Starbucks has handed its global PR account to Edelman, as the coffee retailer battles to restore its ethical credentials.
The firm, previously the target of anti-globalisation protests, has ditched Fishburn Hedges after little more than a year and has also terminated an account with Paratus Communications.
Edelman already handles Starbucks' PR in countries across the world, including the UK. But the new UK brief will include corporate and consumer media relations, as well as stakeholder management activity. Edelman MD of public affairs Alex Bigg will head the account.
Insiders said Starbucks wanted to 'centralise control' by having one agency to handle both its UK and US accounts. This way, it hopes to ensure a cohesive global message emerging from its US office.
A Starbucks spokeswoman declined to comment on why the company had switched agencies. But the company issued a statement: 'The focus will be on increasing awareness of Starbucks Coffee Company's commitment to being a responsible company, be that in how we source our coffee or how we work with the communities around our stores.'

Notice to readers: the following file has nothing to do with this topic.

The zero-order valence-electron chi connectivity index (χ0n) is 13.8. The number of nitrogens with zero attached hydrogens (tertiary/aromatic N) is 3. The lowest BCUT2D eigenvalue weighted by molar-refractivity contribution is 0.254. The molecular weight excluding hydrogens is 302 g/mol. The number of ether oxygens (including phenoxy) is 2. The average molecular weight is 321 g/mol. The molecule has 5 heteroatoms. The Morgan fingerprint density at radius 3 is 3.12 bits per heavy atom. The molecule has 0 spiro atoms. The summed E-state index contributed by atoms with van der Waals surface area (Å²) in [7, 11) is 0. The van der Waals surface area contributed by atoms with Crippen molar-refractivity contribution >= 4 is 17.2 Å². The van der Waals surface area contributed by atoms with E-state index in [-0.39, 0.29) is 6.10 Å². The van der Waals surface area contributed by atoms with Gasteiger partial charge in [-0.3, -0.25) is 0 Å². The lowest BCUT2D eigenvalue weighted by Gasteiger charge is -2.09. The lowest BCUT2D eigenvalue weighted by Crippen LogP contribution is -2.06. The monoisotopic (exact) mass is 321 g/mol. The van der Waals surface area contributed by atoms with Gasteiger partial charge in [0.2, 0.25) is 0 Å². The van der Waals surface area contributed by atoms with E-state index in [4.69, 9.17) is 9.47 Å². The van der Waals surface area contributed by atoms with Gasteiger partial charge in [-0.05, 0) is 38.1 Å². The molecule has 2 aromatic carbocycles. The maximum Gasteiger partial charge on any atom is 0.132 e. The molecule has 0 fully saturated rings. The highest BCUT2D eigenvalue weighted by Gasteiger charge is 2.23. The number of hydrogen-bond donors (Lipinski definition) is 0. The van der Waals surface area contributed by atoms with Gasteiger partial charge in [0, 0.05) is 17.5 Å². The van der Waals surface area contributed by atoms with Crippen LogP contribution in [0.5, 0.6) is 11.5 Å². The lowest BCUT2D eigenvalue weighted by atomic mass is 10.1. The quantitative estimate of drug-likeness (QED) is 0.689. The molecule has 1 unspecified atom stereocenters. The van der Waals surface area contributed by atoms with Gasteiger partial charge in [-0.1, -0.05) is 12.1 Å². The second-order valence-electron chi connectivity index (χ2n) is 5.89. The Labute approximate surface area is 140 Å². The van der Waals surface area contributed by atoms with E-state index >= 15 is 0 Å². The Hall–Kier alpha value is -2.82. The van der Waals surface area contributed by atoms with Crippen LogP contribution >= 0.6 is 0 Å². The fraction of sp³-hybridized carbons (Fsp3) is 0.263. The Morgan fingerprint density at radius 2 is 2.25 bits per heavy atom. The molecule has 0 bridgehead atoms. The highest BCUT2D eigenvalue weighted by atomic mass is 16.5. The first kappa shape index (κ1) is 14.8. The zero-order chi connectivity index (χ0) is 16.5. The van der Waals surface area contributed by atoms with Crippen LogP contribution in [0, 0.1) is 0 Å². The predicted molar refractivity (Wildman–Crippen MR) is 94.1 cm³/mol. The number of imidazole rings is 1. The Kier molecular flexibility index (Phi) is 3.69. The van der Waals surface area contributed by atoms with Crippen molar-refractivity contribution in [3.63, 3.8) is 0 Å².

The coffee chain hit the headlines earlier this month when The Sun exposed its policy of leaving a water tap running constantly in each of its 10,000 stores.
PRWeek revealed a major UK PR agency had already warned Starbucks at least two years previously that the policy was a potential comms disaster (PRWeek, 10 October).
Fishburn Hedges was awarded the wide-ranging corporate communications and public affairs brief after a three-way pitch last year (PRWeek, 25 July 2007).
Paratus Communications was hired in 2004 to handle regional PR activity. Its brief was expanded two years ago to include Starbucks' national consumer PR work.
6 October: Starbucks is blasted in The Sun for constantly running water in its 10,000 stores worldwide
31 May: Prostesters demonstrate after a Brighton branch opens without planning permission
30 May: Starbucks under fire in the US for a logo featuring 'naked breasts'
21 March: US judge orders Starbucks to repay California coffee-makers more than £50m in tips paid to shift supervisors.